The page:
Sex addiction : a critical history
Sex addiction : a critical history / Barry Reay, Nina Attwood and Claire Gooder.
Cambridge ; Malden, MA : Polity, 2015.
222 pages : illustrations ; 22 cm
<The Edward Potts Cheyney Memorial Fund Home Page> http://hdl.library.upenn.edu/1017.12/366197
- Other contributors
Includes bibliographical references and index.
- Addictionology 101
- Cultural impact
- Sexual stories
- Diangostic disorder
- Sexual conservatism
The concept of sex addiction took hold in the 1980s as a product of late twentieth-century cultural anxieties. Though essentially mythical, creating a problem that need not exist, sex addiction has to be taken seriously as a phenomenon. Rarely has a socio-psychological discourse had such impact on the public imagination and proven an influential concept in academic circles, too. Its success as a purported malady lay with its medicalization, both as a self-help movement in terms of self-diagnosis, and as a rapidly growing industry of therapists treating the new disease. The media played a role in its history, first with TV, the tabloids, and the case histories of claimed celebrity victims all helping to popularize the concept, and then with the impact of the Internet. This book is a critical history of an archetypically modern sexual syndrome, an examination of the power of an idea and its social context. Reay, Attwood, and Gooder argue that this strange history of social opportunism, diagnostic amorphism, therapeutic self-interest, and popular cultural endorsement is marked by an essential social conservatism: sex addiction has become a convenient term to describe disapproved sex. It is a label without explanatory force. This book will be essential reading for those interested in sexuality studies, contemporary history, psychology, psychiatry, sociology, media studies, and studies of the Internet.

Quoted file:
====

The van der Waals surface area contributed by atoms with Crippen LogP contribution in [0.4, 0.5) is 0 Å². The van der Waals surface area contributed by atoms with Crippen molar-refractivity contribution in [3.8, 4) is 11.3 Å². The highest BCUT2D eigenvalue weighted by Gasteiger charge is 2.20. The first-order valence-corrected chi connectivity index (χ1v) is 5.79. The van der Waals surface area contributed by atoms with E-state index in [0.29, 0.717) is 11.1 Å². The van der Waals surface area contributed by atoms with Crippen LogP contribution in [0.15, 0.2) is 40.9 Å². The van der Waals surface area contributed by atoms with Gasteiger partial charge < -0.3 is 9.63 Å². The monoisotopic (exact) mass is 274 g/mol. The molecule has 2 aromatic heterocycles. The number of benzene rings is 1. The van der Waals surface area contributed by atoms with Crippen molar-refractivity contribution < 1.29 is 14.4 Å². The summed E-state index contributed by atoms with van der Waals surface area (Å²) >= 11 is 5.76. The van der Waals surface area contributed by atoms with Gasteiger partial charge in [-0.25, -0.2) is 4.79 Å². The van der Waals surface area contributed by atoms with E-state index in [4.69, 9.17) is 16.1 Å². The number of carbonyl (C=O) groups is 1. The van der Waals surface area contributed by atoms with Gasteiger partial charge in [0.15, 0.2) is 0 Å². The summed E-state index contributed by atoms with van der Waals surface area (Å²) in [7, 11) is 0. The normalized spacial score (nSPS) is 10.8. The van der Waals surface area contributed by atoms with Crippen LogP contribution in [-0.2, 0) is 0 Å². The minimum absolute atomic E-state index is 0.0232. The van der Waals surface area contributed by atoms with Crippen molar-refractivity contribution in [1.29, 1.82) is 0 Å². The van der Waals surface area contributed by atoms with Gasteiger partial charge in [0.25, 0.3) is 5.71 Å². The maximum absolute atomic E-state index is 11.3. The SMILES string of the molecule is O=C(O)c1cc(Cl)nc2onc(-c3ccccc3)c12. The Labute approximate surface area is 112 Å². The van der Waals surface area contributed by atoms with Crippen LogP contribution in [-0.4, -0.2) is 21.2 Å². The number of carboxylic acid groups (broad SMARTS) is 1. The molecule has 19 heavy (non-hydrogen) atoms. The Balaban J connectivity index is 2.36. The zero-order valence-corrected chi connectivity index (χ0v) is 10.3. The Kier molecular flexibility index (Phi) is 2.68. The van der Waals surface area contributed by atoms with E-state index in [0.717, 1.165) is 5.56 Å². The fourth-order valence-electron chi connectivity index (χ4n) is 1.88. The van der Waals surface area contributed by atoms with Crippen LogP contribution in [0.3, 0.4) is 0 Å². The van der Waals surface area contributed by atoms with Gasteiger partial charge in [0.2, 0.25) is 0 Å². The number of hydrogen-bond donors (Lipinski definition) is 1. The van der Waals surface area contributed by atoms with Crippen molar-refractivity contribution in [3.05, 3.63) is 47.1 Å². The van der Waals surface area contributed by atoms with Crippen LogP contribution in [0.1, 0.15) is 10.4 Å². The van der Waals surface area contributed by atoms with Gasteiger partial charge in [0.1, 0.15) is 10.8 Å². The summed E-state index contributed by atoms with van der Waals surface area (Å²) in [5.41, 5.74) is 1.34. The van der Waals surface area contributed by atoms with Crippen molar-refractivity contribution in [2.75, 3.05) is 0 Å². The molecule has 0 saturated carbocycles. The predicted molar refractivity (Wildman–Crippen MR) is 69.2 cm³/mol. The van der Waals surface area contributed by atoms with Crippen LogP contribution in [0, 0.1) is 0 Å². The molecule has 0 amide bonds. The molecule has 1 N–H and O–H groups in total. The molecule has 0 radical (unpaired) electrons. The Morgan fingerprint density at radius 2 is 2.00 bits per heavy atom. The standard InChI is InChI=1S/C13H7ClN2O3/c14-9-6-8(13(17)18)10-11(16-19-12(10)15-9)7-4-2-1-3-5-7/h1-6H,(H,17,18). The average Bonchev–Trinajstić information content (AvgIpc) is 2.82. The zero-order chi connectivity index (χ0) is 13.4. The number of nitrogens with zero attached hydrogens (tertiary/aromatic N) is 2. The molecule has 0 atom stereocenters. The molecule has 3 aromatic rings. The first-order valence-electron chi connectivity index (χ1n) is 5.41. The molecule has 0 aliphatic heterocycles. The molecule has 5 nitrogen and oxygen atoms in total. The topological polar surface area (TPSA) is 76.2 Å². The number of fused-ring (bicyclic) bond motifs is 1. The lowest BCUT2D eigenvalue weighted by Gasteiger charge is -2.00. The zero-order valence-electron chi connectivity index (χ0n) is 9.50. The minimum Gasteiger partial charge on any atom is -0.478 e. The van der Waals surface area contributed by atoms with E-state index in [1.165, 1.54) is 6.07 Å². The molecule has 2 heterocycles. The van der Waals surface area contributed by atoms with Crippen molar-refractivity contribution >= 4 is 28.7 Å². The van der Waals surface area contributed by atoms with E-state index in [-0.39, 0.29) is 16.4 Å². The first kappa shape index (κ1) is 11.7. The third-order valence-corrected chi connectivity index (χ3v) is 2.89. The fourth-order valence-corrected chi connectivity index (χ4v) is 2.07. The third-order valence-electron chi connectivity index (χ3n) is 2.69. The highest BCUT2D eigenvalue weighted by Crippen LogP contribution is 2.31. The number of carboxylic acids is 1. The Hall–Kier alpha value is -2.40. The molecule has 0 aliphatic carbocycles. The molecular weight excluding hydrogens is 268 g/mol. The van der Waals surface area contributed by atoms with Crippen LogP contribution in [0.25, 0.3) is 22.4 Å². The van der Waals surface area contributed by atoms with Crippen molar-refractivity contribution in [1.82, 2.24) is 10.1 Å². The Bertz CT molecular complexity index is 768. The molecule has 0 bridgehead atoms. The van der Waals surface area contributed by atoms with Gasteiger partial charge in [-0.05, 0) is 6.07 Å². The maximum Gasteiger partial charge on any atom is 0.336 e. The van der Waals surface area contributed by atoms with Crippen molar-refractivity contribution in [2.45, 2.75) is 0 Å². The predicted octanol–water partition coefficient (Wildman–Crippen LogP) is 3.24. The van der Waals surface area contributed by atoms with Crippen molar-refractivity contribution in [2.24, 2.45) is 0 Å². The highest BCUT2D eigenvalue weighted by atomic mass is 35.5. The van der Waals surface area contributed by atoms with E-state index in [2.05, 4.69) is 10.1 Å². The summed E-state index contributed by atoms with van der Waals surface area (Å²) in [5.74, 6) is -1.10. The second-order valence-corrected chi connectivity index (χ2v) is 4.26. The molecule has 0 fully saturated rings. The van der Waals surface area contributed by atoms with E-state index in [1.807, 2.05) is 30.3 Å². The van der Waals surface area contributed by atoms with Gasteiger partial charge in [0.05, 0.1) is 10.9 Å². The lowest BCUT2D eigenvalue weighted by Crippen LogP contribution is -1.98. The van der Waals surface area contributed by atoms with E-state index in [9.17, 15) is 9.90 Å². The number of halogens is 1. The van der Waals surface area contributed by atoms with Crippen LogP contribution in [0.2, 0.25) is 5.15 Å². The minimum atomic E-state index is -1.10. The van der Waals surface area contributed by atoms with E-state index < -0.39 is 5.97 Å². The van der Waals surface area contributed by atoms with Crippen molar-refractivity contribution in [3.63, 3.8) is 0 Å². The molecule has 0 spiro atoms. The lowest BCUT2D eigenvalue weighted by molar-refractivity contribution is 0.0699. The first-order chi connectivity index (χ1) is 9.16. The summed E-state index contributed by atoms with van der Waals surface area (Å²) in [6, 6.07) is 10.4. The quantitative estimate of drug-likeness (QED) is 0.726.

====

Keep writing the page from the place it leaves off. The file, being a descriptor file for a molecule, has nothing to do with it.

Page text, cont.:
- Subject headings
- Kinsey subjects
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